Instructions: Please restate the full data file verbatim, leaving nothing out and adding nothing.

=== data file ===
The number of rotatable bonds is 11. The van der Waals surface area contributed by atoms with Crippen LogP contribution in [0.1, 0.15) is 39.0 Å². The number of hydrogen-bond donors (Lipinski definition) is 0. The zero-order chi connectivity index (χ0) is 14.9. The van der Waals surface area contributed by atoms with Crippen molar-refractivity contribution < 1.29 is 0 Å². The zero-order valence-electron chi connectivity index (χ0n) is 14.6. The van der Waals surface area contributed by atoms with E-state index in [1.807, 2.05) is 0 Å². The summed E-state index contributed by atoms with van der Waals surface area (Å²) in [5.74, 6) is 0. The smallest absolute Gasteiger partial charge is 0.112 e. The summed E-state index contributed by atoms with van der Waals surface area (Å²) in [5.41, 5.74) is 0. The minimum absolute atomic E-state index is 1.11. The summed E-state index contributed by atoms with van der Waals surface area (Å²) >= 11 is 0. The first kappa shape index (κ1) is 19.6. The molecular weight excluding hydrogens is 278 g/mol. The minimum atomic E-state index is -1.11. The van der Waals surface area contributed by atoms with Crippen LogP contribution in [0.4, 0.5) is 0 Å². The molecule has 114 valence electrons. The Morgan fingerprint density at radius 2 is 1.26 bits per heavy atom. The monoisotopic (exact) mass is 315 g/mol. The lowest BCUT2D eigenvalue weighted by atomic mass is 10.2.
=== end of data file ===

The number of rotatable bonds is 11. The van der Waals surface area contributed by atoms with Crippen LogP contribution in [0.1, 0.15) is 39.0 Å². The number of hydrogen-bond donors (Lipinski definition) is 0. The zero-order chi connectivity index (χ0) is 14.9. The van der Waals surface area contributed by atoms with Crippen molar-refractivity contribution < 1.29 is 0 Å². The zero-order valence-electron chi connectivity index (χ0n) is 14.6. The van der Waals surface area contributed by atoms with E-state index in [1.807, 2.05) is 0 Å². The summed E-state index contributed by atoms with van der Waals surface area (Å²) in [5.74, 6) is 0. The smallest absolute Gasteiger partial charge is 0.112 e. The summed E-state index contributed by atoms with van der Waals surface area (Å²) in [5.41, 5.74) is 0. The minimum absolute atomic E-state index is 1.11. The summed E-state index contributed by atoms with van der Waals surface area (Å²) >= 11 is 0. The first kappa shape index (κ1) is 19.6. The molecular weight excluding hydrogens is 278 g/mol. The minimum atomic E-state index is -1.11. The van der Waals surface area contributed by atoms with Crippen LogP contribution in [0.4, 0.5) is 0 Å². The molecule has 114 valence electrons. The Morgan fingerprint density at radius 2 is 1.26 bits per heavy atom. The monoisotopic (exact) mass is 315 g/mol. The lowest BCUT2D eigenvalue weighted by atomic mass is 10.2.